Strawberries & Creem: the UK’s youngest team leading the way for independent festivals

2016 was a year of change. Even away from the world of politics and blonde wigs, rules are tighter, restrictions are heavier and fun is harder to find. Music in the UK has always been a way to fight back against the establishment - and it’s always among the first industries to come under attack.


One of the biggest moments of 2016 was the closure (and subsequent reopening) of iconic London nightclub Fabric. Youth culture and music were publicly attacked in a high-profile dispute that - whilst on the surface was about drug use - seemed motivated by far more cynical and financial reasons for a cash-strapped council.


The struggle between music and money doesn’t stop there. UK festivals are increasingly going the same way as record labels - corporate influence and big money dictating the way things look and sound. Over the last few years, independent festivals have been fighting corporate power and losing.


Despite this, the UK is still putting up a good fight. Grime is a proudly independent music genre that has risen from the streets of London over the past few years and is now at forefront of the UK music scene - representing British youth culture on a global stage, leaving the labels to catch up.


That is why we, a small independent music festival in - of all places - Cambridge have always made grime a big part of our plans. Strawberries & Creem Festival played host to genre-defining artist Skepta’s first UK festival performance in 2015, just months after his UK top 40 single ‘Shutdown’ swept the nation. Since then, he’s gone on to win a number of awards including the 2016 Mercury Prize and is nominated for this year’s Brits.


Where better to fight for musical independence and diversity than Cambridge? Traditional, quaint, predominantly middle class; an academic headquarters providing the next generation of bankers and thinkers. Against this refined backdrop, Strawberries & Creem Festival are pushing the sounds of the UK’s cities and streets - and having phenomenal success with it.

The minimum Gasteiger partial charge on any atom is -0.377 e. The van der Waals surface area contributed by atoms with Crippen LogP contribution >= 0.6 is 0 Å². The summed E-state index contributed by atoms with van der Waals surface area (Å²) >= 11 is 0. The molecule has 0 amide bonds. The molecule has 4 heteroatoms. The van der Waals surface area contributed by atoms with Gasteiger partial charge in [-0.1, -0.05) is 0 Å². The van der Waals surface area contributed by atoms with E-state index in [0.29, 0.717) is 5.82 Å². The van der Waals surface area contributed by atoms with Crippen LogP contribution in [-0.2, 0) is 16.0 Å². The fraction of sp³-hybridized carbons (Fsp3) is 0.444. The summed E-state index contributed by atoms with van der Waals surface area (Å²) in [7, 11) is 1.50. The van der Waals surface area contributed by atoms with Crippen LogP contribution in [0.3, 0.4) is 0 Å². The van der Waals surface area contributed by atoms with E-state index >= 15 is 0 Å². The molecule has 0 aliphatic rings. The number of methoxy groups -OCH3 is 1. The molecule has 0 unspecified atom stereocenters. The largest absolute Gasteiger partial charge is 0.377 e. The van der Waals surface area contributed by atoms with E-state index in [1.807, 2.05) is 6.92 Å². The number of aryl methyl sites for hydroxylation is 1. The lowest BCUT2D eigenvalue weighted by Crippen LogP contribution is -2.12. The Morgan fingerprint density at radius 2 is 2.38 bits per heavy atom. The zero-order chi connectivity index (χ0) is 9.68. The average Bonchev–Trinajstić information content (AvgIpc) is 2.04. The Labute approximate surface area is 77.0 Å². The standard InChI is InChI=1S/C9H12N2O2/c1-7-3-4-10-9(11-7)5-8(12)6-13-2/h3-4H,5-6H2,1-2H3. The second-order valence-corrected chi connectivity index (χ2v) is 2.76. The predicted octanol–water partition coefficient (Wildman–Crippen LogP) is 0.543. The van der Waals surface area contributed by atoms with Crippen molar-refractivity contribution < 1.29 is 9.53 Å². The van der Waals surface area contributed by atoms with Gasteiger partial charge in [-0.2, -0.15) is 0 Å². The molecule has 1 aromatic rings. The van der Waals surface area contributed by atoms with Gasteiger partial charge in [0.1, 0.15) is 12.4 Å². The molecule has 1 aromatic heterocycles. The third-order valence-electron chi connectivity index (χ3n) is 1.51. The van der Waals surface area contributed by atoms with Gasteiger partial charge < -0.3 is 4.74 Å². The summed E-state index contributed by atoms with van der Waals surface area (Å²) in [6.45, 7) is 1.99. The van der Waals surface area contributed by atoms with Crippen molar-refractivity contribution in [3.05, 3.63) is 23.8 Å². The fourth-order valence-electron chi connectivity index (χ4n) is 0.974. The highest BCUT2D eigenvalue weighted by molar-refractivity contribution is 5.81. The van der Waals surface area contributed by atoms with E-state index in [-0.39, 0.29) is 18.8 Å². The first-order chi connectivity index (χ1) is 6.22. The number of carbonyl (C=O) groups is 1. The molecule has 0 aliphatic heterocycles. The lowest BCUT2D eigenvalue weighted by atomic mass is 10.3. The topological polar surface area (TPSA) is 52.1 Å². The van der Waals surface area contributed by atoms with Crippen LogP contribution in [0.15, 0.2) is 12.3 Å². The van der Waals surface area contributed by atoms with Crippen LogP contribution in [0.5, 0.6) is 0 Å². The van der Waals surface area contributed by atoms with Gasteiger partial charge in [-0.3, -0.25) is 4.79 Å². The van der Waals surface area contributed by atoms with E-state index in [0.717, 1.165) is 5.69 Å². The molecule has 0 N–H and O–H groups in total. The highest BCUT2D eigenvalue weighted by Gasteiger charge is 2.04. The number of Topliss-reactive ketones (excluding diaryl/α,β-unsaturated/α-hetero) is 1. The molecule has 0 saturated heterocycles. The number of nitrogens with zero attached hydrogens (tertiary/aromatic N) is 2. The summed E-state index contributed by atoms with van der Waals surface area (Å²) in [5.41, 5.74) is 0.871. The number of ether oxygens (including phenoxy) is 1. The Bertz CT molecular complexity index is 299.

Proudly independent in food as well as music, we have grown incredibly quickly since we started in 2014 - doubling in size every year, culminating in last June’s 5,000 capacity sell-out, and hosting some of the most respected and exciting names in music (Kano, Skepta, Nelly, Sir David Rodigan, Grandmaster Flash). For 2017, we’re scaling to 10,000 and plan to keep growing and fighting the corner for independent music.




With an average age of 22, Strawberries & Creem are the youngest music festival team in the country. The team represents a diverse cross section of backgrounds and has only two full-time members of staff - Louise Young, 24 and Chris Nnochiri, 23. The rest are either juggling full-time jobs or at university.


Our desire to prove that young, independent festivals can thrive in this tricky, competitive climate - without the help of corporate investment and within a city which is renowned more for its academia than its music - is part of what drives us.


We’ve been described as ‘a mainstay of the underground festival circuit’ - and that’s exactly what we aspire to create. Just as grime has stubbornly paved the way for successfully-independent UK music, Strawberries & Creem are flying the flag for independent festivals - and, most importantly, young people across the country.



Strawberries & Creem 2017 takes place on Saturday 17th June at Haggis Farm in Cambridgeshire. Acts announced so far announced are AJ Tracey and Mike Skinner. Full line up announced Spring 2017.



For press enquiries please contact Tessa Harrison at Forever PR on / 01223 666929